Use the future to build the present
Ocean Stewardship
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1Quantum Revolution& Advanced AI2HumanAugmentation3Eco-Regeneration& Geo-Engineering4Science& Diplomacy1.11.21.31.42.12.22.32.43.13.23.33.43.54.14.24.34.44.5HIGHEST ANTICIPATIONPOTENTIALAdvancedArtificial IntelligenceQuantumTechnologiesBrain-inspiredComputingBiologicalComputingCognitiveEnhancementHuman Applications of Genetic EngineeringRadical HealthExtensionConsciousnessAugmentation DecarbonisationWorldSimulationFuture FoodSystemsSpaceResourcesOceanStewardshipComplex Systems forSocial EnhancementScience-basedDiplomacyInnovationsin EducationSustainableEconomicsCollaborativeScience Diplomacy
1Quantum Revolution& Advanced AI2HumanAugmentation3Eco-Regeneration& Geo-Engineering4Science& Diplomacy1.11.21.31.42.12.22.32.43.13.23.33.43.54.14.24.34.44.5HIGHEST ANTICIPATIONPOTENTIALAdvancedArtificial IntelligenceQuantumTechnologiesBrain-inspiredComputingBiologicalComputingCognitiveEnhancementHuman Applications of Genetic EngineeringRadical HealthExtensionConsciousnessAugmentation DecarbonisationWorldSimulationFuture FoodSystemsSpaceResourcesOceanStewardshipComplex Systems forSocial EnhancementScience-basedDiplomacyInnovationsin EducationSustainableEconomicsCollaborativeScience Diplomacy

Emerging Topic:

3.5Ocean Stewardship

Associated Sub-Fields

The ocean is central to the existence of life on Earth. However, human activity is putting increasing strain on the ocean, directly through activities such as overfishing and pollution, and indirectly through the emission of greenhouse gases and associated anthropogenic climate change.

While the intensity and scale of ocean uses has reached unprecedented levels and traditional ocean industries have been joined by emerging and new sectors,1 the tools and resources available to us to scientifically explore this dynamic environment are also unprecedented. Ongoing science, monitoring technology and innovations in bio-prospecting mean that we are gathering unprecedented amounts of ocean data that can be put to a wide variety of uses, from supporting conservation policy to developing exciting new biotechnology applications ranging from the development of pharmaceuticals to the creation of novel bioremediants and enzymes.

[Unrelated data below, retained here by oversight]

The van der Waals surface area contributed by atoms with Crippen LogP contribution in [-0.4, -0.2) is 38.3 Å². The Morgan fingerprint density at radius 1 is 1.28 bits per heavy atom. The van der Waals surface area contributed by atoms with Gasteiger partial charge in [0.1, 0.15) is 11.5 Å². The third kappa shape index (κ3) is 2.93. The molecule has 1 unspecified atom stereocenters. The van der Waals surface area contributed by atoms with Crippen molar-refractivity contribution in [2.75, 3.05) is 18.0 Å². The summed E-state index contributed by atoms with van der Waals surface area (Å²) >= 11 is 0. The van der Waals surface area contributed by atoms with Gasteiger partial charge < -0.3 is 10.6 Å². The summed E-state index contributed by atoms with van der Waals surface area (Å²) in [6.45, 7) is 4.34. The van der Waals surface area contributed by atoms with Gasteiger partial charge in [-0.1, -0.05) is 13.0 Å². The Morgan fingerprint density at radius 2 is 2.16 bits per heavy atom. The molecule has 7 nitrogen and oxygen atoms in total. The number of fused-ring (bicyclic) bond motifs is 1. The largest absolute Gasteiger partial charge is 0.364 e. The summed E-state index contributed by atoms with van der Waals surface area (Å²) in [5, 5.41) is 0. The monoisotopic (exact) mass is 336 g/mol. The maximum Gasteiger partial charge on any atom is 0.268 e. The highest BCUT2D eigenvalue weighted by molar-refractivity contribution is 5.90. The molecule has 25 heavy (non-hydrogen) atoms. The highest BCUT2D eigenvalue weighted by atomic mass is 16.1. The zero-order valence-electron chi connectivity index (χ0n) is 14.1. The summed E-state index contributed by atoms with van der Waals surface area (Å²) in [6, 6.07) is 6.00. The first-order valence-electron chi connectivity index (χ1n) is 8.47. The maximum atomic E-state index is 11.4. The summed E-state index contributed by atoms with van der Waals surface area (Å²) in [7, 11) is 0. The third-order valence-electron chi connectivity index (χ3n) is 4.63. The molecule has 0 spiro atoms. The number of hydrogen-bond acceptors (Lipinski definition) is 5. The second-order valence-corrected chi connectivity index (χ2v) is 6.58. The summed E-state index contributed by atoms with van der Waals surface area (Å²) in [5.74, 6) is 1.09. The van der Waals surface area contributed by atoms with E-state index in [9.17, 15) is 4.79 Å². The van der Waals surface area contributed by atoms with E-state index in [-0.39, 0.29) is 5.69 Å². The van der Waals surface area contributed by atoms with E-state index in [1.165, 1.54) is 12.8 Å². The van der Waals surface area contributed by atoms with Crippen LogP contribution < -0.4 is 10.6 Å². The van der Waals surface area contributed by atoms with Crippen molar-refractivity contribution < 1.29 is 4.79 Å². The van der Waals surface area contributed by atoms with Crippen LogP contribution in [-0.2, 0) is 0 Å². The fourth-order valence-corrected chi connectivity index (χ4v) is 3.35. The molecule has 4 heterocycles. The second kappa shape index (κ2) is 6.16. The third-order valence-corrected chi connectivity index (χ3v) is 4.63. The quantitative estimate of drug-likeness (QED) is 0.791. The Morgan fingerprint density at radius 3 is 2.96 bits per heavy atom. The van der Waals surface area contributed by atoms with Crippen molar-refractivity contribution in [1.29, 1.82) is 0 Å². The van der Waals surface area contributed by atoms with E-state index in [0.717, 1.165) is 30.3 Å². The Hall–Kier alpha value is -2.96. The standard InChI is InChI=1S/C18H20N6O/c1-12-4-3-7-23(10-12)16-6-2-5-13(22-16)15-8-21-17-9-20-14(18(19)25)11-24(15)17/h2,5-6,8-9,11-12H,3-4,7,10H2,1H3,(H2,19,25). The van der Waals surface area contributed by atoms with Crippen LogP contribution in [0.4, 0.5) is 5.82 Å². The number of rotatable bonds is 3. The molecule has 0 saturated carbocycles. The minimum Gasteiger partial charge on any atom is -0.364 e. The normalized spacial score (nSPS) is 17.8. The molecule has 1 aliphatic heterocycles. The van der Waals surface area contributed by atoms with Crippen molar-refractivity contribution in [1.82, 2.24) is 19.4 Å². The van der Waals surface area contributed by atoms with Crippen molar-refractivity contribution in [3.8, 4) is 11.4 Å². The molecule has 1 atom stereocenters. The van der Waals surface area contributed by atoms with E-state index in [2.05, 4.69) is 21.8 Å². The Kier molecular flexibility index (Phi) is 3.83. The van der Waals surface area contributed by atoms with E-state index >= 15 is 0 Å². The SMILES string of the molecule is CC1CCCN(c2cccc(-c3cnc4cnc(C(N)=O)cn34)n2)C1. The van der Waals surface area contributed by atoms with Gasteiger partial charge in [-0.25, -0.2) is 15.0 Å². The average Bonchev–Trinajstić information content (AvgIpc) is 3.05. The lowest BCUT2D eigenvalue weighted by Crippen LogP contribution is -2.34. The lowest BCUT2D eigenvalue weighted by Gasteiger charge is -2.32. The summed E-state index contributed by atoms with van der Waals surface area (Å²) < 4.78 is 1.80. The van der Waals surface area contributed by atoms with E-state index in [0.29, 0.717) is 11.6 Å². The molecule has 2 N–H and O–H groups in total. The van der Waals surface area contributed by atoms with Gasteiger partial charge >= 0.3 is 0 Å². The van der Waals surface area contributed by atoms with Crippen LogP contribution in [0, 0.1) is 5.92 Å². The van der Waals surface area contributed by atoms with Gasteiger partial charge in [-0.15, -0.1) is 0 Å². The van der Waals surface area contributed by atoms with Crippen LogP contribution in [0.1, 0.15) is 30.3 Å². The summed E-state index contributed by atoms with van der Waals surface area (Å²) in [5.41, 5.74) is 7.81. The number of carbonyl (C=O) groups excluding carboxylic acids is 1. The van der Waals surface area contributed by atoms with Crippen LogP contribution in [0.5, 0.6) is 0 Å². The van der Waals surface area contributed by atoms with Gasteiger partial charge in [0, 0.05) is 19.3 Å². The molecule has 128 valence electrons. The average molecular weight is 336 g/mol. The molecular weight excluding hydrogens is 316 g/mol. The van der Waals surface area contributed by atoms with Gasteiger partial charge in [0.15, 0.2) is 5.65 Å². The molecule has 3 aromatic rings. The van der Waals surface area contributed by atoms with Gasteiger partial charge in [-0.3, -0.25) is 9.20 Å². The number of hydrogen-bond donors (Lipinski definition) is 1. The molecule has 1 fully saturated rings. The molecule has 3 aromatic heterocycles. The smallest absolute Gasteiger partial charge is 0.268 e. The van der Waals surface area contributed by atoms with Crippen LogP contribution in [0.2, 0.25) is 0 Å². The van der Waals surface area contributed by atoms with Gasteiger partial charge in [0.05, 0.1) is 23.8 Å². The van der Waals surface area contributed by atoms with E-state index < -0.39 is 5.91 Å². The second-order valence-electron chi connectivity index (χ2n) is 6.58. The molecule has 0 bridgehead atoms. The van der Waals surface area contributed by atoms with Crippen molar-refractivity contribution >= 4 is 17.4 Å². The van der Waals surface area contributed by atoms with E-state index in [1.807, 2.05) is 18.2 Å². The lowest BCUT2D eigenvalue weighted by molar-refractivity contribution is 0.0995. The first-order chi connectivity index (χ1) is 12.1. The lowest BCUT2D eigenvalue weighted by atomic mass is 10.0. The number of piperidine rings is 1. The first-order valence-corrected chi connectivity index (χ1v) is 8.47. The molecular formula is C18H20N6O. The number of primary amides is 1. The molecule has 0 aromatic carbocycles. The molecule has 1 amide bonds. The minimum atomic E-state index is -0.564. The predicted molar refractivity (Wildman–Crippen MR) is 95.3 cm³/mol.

Yet despite tremendous technological advances and achievements, the ocean science and innovation landscape is highly uneven. Few countries have the capacity to observe how ocean temperatures, currents, oxygenation, sea life, and ocean plastic vary across depths and over time. At a global level, large gaps exist in understanding around these issues, and technological and resource allocation limitations are substantial hurdles. Likewise, the connection between people and the ocean — whether in small communities or megacities — is rapidly changing in many places, and is a key component of understanding changing perceptions of ocean stewardship. What is known about changes in ocean conditions and humanity’s relationship with the ocean underscores an urgent need for new paradigms of ocean stewardship alongside efforts to achieve a truly equitable and sustainable “blue economy” for the future.2,3

Selection of GESDA Best Reads and further key reports

The 2020 report on the Ocean Genome from Blasiak et al is a result of efforts to help meet United Nations Sustainable Development Goals, and describes the state of understanding associated with equitable and sustainable use of the ocean’s genetic resources in order to assist policymaking.4 It has also been used as the basis for a scientific review paper.5 In 2019, Levin et al reported on the urgent need for ocean observation at depths greater than 200m.6 Also in 2019, Rabone et al surveyed best-practice examples associated with the genetic resources found in marine biodiversity in areas beyond national jurisdiction.7

The oceans cover more than 70 per cent of the Earth’s surface so it’s unsurprising that efforts to protect and exploit their resources scored joint highest for environmental impact alongside decarbonisation. Although deep sea mining was assessed as having the highest disruptive potential, low awareness of the need to harness the oceans biochemistry and the highly-interdisciplinary challenge posed by efforts to repair the ocean mean these topics were judged to require greater attention. This perhaps reflects the fact that a failure to protect critical marine resources could cause enormous negative disruption for the three billion people who rely on the oceans for their livelihoods.

GESDA Best Reads and Key Resources